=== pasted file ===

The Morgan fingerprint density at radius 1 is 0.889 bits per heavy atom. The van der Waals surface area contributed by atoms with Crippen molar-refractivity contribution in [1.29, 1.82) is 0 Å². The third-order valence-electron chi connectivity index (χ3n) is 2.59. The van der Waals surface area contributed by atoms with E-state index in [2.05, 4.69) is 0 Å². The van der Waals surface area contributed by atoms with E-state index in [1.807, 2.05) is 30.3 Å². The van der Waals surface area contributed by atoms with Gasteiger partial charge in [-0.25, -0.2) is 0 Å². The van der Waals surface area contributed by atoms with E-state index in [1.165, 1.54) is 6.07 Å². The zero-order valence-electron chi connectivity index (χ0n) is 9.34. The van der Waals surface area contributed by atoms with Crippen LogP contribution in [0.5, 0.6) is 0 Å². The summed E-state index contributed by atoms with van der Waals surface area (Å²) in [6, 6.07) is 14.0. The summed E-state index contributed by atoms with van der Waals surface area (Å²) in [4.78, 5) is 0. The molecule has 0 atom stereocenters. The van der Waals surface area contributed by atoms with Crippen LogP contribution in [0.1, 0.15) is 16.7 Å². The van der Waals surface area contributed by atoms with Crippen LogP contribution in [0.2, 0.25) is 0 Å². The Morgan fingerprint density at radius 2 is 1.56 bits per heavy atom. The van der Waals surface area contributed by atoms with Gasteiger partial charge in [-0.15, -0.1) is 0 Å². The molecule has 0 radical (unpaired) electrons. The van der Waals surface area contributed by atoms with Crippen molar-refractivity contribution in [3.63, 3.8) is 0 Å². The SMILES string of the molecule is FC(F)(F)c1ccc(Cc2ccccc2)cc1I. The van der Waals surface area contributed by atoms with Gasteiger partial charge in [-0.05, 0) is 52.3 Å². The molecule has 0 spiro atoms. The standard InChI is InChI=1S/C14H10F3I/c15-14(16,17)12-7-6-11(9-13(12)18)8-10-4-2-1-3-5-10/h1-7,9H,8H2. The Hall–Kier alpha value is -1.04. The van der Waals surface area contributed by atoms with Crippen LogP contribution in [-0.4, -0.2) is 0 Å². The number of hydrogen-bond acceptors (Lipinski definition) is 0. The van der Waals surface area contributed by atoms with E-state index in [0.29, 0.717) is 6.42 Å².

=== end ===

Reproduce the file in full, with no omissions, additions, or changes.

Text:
The Morgan fingerprint density at radius 1 is 0.889 bits per heavy atom. The van der Waals surface area contributed by atoms with Crippen molar-refractivity contribution in [1.29, 1.82) is 0 Å². The third-order valence-electron chi connectivity index (χ3n) is 2.59. The van der Waals surface area contributed by atoms with E-state index in [2.05, 4.69) is 0 Å². The van der Waals surface area contributed by atoms with E-state index in [1.807, 2.05) is 30.3 Å². The van der Waals surface area contributed by atoms with Gasteiger partial charge in [-0.25, -0.2) is 0 Å². The van der Waals surface area contributed by atoms with E-state index in [1.165, 1.54) is 6.07 Å². The zero-order valence-electron chi connectivity index (χ0n) is 9.34. The van der Waals surface area contributed by atoms with Crippen LogP contribution in [0.5, 0.6) is 0 Å². The summed E-state index contributed by atoms with van der Waals surface area (Å²) in [6, 6.07) is 14.0. The summed E-state index contributed by atoms with van der Waals surface area (Å²) in [4.78, 5) is 0. The molecule has 0 atom stereocenters. The van der Waals surface area contributed by atoms with Crippen LogP contribution in [0.1, 0.15) is 16.7 Å². The van der Waals surface area contributed by atoms with Crippen LogP contribution in [0.2, 0.25) is 0 Å². The Morgan fingerprint density at radius 2 is 1.56 bits per heavy atom. The van der Waals surface area contributed by atoms with Gasteiger partial charge in [-0.15, -0.1) is 0 Å². The molecule has 0 radical (unpaired) electrons. The van der Waals surface area contributed by atoms with Crippen molar-refractivity contribution in [3.63, 3.8) is 0 Å². The SMILES string of the molecule is FC(F)(F)c1ccc(Cc2ccccc2)cc1I. The van der Waals surface area contributed by atoms with Gasteiger partial charge in [-0.05, 0) is 52.3 Å². The molecule has 0 spiro atoms. The standard InChI is InChI=1S/C14H10F3I/c15-14(16,17)12-7-6-11(9-13(12)18)8-10-4-2-1-3-5-10/h1-7,9H,8H2. The Hall–Kier alpha value is -1.04. The van der Waals surface area contributed by atoms with Crippen LogP contribution in [-0.4, -0.2) is 0 Å². The number of hydrogen-bond acceptors (Lipinski definition) is 0. The van der Waals surface area contributed by atoms with E-state index in [0.29, 0.717) is 6.42 Å².